Salmon fund? ‘Aquatic plant’ control? Earmarks soar despite supposed ban, report finds

The government plans to spend $4 million on “aquatic plant control,” $15 million for a program boosting Pacific salmon populations and $120 million for a tank upgrade military leaders don’t want, in a budget one watchdog says violates a ban on such spending.

These are just a few of the questionable spending items in the annual congressional "Pig Book" report, released Wednesday by Citizens Against Government Waste. The study catalogues what the group says are pork-barrel spending projects in fiscal 2015.

And despite Congress enacting a supposed moratorium on earmarks starting in 2011, the study found the price tag of these pet projects has continued to soar. While the number of earmarks has dipped since last year, the cost reportedly jumped from $2.7 billion to $4.2 billion.

"Even though a single earmark would violate the moratorium, it is particularly worrisome to see such a significant increase in the cost of earmarks," the report said.

Among the earmarks the group identifies is a $15 million grant for the Pacific Coastal Salmon Recovery Fund (PCSRF), established in 2000 to "reverse the declines of Pacific salmon and steelhead, supporting conservation efforts in California, Oregon, Washington, Idaho and Alaska."

The report points to Senate Appropriations Committee member Patty Murray, D-Wash., as the likely champion of that item.

The report also highlights $120 million for an upgrade of the M1 Abrams tank, a project assigned a number of earmarks despite being opposed by senior Pentagon officials. The CAGW notes that suppliers for the tank are spread across the country, which it says helps explain why it garners widespread support.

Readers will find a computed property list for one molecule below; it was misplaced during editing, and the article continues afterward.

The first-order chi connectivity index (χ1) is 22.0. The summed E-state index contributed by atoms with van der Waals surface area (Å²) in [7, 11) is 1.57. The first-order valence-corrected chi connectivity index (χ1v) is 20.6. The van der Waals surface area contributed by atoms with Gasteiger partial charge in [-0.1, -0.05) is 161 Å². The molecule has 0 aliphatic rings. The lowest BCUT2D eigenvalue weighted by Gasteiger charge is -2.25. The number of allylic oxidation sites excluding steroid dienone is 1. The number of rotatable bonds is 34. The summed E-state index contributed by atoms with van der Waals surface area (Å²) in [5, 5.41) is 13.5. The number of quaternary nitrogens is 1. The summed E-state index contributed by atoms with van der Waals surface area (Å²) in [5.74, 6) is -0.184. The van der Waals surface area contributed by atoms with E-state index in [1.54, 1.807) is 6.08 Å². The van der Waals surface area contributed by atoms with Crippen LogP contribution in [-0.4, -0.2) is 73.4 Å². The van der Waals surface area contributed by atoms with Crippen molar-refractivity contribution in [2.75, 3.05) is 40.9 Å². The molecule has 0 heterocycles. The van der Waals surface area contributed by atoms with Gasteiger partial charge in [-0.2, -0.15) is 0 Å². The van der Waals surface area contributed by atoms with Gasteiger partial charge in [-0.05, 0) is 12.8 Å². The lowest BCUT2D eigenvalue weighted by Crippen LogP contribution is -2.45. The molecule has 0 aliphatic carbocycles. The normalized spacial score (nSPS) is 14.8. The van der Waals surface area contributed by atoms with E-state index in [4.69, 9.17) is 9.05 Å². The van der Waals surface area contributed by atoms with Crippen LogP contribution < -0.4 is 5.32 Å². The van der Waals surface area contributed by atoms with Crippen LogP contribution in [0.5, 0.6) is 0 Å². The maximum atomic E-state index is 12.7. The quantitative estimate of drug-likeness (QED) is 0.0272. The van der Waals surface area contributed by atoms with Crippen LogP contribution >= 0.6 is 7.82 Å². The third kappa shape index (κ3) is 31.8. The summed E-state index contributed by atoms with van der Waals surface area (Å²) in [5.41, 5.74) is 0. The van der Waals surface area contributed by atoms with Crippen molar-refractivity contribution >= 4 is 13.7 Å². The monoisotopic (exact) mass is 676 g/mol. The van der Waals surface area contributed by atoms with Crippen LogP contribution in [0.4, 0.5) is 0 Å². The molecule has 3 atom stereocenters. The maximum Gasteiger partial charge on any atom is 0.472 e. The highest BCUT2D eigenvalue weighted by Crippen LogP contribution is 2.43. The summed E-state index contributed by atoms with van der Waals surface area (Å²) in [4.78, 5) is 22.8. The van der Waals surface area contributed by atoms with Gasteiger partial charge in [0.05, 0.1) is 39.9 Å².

The "Pig Book" was released at a press conference Wednesday morning with a series of high-profile speakers including Sen. John McCain, R-Ariz. and Sen. Joni Ernst, R-Iowa. CAGW's mascot, a pig named PigFoot, was also in attendance.

While lawmakers argue over the definition of the term "earmark," and some say the recent spending bills are indeed earmark-free, CAGW disputes this. The group defines an "earmark" as a spending item that meets at least two of seven criteria -- including something that serves only a local or special interest, something not requested by the president, and something that was never subject to a congressional hearing. The group says not only have earmarks persisted in congressional budgets, but transparency has only gotten worse.

"It's more behind the scenes," CAGW President Tom Schatz told Fox News.

Also on this list were:

  • A $20 million fund for alternative energy research in the Defense Department, despite the fact a separate piece of legislation provides billions for alternative energy research annually. 
  • A $4 million fund for "aquatic plant control." 
  • $86 million for the National Guard Counter-Drug Program, which allows for the use of military personnel in domestic drug enforcement operations, despite this already being the responsibility of the Drug Enforcement Agency, which has a budget of $2 billion. 
  • $5.9 million spent on the East-West Center in Hawaii, intended to promote better relations with Pacific and Asian nations, despite continued opposition from the State Department. The earmark is promoted by Senate Appropriations Committee member Brian Schatz, D-Hawaii.